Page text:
MONTANA – One hundred years after the Montana Legislature passed a law requiring women be paid the same wage for doing the same job as a man, Governor Steve Bullock today at an Equal Pay Day celebration, alongside the Equal Pay for Equal Work Task Force and Montana legislators, renewed calls to continue that forward-thinking and close the wage gap.
“Montana was far ahead of the rest of the nation in passing an equal pay law 100 years ago, yet we know that alone hasn’t been enough to close the pay gap,” Governor Bullock said. “That’s why over the last six years Montana’s Equal Pay for Equal Work Task Force has taken steps to narrow the wage gap, and businesses have stepped up to revise their own workplace policies with equity in mind. I want both of my daughters to know that if they desire to stay in Montana and raise their own families here, ours is a state where they can prosper and be valued for their contribution to our state’s economy.”
Six years after launching the Equal Pay for Equal Work Task Force, Governor Steve Bullock on National Equal Pay Day renewed his charge to close Montana’s gender wage gap. The Task Force has taken steps to narrow the wage gap through wage negotiation trainings, business outreach, and championing policies that can lead to shrinking the pay gap.
Representative Laurie Bishop is sponsoring HB 547 which would protect employees from retaliation for talking about their wages. Transparent pay policies can help narrow the wage gap by increasing opportunities for all employees, improve worker productivity, and promotes pay fairness. Marking the first time an equal pay bill has passed out of a committee or floor during Bullock’s tenure as governor, HB 547 is currently before the Senate Business, Labor, and Economic Affairs committee.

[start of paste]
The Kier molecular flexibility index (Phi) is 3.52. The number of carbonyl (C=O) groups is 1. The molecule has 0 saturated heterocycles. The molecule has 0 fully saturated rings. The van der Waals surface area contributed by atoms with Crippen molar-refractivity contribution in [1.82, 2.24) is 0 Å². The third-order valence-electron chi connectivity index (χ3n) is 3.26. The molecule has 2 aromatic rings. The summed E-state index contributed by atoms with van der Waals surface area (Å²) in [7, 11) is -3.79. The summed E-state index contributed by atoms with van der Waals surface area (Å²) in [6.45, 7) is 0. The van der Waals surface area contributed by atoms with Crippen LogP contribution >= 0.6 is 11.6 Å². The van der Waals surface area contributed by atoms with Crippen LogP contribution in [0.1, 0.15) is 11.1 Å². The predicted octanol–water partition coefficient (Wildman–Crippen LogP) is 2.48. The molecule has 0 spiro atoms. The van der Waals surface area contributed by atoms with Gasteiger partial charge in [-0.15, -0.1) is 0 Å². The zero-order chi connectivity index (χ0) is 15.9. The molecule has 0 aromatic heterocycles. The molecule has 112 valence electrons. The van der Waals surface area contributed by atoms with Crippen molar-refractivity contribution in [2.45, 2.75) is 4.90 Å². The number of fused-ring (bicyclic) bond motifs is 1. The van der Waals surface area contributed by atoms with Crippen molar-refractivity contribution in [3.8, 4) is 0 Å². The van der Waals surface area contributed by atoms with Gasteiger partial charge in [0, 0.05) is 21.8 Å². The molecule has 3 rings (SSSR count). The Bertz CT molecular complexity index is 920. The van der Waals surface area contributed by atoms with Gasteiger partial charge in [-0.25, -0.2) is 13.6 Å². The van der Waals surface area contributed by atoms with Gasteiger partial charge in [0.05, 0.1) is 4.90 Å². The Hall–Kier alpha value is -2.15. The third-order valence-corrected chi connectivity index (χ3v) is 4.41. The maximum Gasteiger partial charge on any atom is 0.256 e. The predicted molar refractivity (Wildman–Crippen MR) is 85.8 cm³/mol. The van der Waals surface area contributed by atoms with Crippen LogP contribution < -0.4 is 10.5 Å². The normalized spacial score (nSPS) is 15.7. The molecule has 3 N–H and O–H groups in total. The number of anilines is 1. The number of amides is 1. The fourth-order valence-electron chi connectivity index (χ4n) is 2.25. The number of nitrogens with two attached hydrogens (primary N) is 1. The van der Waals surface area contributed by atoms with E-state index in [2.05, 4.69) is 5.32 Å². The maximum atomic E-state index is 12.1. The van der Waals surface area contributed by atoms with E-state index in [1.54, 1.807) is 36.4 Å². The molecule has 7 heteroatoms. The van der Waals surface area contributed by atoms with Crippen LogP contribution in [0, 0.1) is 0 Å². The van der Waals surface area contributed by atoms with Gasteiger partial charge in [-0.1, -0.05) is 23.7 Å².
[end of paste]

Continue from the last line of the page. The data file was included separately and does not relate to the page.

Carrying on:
“Montana has been a trailblazer throughout history, and this is another issue on which the state could be a leader,” Rep. Bishop said. “Data solidifies what working women can identify with -- even with equal pay laws on the books, women are more likely to be paid less than men. I’ll continue to work across the aisle and develop common-sense policies that will help narrow the pay gap.”
When the Task Force started its work in 2013, women earned 66.7 percent of the median earnings of their male co-workers. Today, that gap has narrowed to 73 percent. Nearly 300 businesses across the state have signed the Equal Pay Pledge, promising to strive for equity in their own hiring practices.
For more information about Governor Bullock’s Equal Pay for Equal Work Task Force, visit equalpay.mt.gov.